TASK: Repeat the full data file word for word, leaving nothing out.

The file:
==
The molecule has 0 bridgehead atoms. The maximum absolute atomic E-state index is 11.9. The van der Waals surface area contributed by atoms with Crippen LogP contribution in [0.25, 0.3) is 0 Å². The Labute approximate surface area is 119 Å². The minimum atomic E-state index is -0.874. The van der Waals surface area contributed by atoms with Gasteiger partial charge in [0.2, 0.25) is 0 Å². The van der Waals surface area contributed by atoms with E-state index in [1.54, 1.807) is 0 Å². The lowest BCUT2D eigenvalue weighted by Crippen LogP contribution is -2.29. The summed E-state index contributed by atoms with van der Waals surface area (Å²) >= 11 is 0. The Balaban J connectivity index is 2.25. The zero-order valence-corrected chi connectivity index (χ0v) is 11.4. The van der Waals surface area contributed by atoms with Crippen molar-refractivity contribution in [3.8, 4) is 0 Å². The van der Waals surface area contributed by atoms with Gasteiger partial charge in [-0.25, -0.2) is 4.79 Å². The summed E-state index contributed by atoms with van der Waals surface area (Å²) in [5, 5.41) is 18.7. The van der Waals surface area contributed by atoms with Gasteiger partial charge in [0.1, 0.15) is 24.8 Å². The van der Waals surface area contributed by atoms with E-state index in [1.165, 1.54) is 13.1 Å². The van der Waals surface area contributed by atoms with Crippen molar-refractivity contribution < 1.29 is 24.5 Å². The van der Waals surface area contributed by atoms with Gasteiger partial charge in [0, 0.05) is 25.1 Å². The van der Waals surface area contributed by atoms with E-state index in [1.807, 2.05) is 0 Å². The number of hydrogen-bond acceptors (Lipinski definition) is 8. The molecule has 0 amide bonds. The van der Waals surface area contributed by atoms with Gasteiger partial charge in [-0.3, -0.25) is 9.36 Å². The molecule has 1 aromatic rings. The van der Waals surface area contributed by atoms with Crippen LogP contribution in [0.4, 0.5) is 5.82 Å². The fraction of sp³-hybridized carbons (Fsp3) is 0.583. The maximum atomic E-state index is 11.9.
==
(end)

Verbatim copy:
The molecule has 0 bridgehead atoms. The maximum absolute atomic E-state index is 11.9. The van der Waals surface area contributed by atoms with Crippen LogP contribution in [0.25, 0.3) is 0 Å². The Labute approximate surface area is 119 Å². The minimum atomic E-state index is -0.874. The van der Waals surface area contributed by atoms with Gasteiger partial charge in [0.2, 0.25) is 0 Å². The van der Waals surface area contributed by atoms with E-state index in [1.54, 1.807) is 0 Å². The lowest BCUT2D eigenvalue weighted by Crippen LogP contribution is -2.29. The summed E-state index contributed by atoms with van der Waals surface area (Å²) >= 11 is 0. The Balaban J connectivity index is 2.25. The zero-order valence-corrected chi connectivity index (χ0v) is 11.4. The van der Waals surface area contributed by atoms with Crippen molar-refractivity contribution in [3.8, 4) is 0 Å². The van der Waals surface area contributed by atoms with Gasteiger partial charge in [-0.25, -0.2) is 4.79 Å². The summed E-state index contributed by atoms with van der Waals surface area (Å²) in [5, 5.41) is 18.7. The van der Waals surface area contributed by atoms with Gasteiger partial charge in [0.1, 0.15) is 24.8 Å². The van der Waals surface area contributed by atoms with E-state index in [1.165, 1.54) is 13.1 Å². The van der Waals surface area contributed by atoms with Crippen molar-refractivity contribution < 1.29 is 24.5 Å². The van der Waals surface area contributed by atoms with Gasteiger partial charge in [0, 0.05) is 25.1 Å². The van der Waals surface area contributed by atoms with E-state index in [1.807, 2.05) is 0 Å². The number of hydrogen-bond acceptors (Lipinski definition) is 8. The molecule has 0 amide bonds. The van der Waals surface area contributed by atoms with Gasteiger partial charge in [-0.3, -0.25) is 9.36 Å². The molecule has 1 aromatic rings. The van der Waals surface area contributed by atoms with Crippen LogP contribution in [0.4, 0.5) is 5.82 Å². The fraction of sp³-hybridized carbons (Fsp3) is 0.583. The maximum atomic E-state index is 11.9.